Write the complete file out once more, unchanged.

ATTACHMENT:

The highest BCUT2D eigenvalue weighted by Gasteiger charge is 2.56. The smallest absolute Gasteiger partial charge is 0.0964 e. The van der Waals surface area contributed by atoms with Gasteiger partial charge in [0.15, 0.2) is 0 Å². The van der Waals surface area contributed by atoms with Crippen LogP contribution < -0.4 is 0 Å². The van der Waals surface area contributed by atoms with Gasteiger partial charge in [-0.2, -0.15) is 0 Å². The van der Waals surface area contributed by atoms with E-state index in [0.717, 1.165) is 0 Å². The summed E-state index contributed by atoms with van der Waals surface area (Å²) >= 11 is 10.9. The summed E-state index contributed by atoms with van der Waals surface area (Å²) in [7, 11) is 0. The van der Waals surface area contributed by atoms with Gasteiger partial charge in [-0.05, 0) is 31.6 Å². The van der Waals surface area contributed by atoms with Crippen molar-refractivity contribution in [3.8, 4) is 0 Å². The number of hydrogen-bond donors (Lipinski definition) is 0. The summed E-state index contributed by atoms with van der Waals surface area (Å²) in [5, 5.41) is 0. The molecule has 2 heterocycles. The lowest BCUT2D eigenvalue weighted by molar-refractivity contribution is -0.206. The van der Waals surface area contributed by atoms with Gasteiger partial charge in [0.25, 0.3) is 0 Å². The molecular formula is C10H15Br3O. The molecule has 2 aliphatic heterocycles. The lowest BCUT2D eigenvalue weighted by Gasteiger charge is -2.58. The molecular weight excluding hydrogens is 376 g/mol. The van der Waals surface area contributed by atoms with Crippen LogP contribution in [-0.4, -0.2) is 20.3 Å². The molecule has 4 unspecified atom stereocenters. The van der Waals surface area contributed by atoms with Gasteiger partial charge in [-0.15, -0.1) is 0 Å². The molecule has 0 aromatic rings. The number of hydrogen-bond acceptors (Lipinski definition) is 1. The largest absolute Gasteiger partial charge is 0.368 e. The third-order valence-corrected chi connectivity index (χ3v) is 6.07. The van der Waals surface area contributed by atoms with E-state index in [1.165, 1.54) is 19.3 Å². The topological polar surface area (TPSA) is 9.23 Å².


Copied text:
The highest BCUT2D eigenvalue weighted by Gasteiger charge is 2.56. The smallest absolute Gasteiger partial charge is 0.0964 e. The van der Waals surface area contributed by atoms with Gasteiger partial charge in [0.15, 0.2) is 0 Å². The van der Waals surface area contributed by atoms with Crippen LogP contribution < -0.4 is 0 Å². The van der Waals surface area contributed by atoms with Gasteiger partial charge in [-0.2, -0.15) is 0 Å². The van der Waals surface area contributed by atoms with E-state index in [0.717, 1.165) is 0 Å². The summed E-state index contributed by atoms with van der Waals surface area (Å²) >= 11 is 10.9. The summed E-state index contributed by atoms with van der Waals surface area (Å²) in [7, 11) is 0. The van der Waals surface area contributed by atoms with Gasteiger partial charge in [-0.05, 0) is 31.6 Å². The van der Waals surface area contributed by atoms with Crippen molar-refractivity contribution in [3.8, 4) is 0 Å². The number of hydrogen-bond donors (Lipinski definition) is 0. The summed E-state index contributed by atoms with van der Waals surface area (Å²) in [5, 5.41) is 0. The molecule has 2 heterocycles. The lowest BCUT2D eigenvalue weighted by molar-refractivity contribution is -0.206. The van der Waals surface area contributed by atoms with Gasteiger partial charge in [0.25, 0.3) is 0 Å². The molecular formula is C10H15Br3O. The molecule has 2 aliphatic heterocycles. The lowest BCUT2D eigenvalue weighted by Gasteiger charge is -2.58. The molecular weight excluding hydrogens is 376 g/mol. The van der Waals surface area contributed by atoms with Crippen LogP contribution in [-0.4, -0.2) is 20.3 Å². The molecule has 4 unspecified atom stereocenters. The van der Waals surface area contributed by atoms with Gasteiger partial charge in [-0.15, -0.1) is 0 Å². The molecule has 0 aromatic rings. The number of hydrogen-bond acceptors (Lipinski definition) is 1. The largest absolute Gasteiger partial charge is 0.368 e. The third-order valence-corrected chi connectivity index (χ3v) is 6.07. The van der Waals surface area contributed by atoms with E-state index in [1.165, 1.54) is 19.3 Å². The topological polar surface area (TPSA) is 9.23 Å².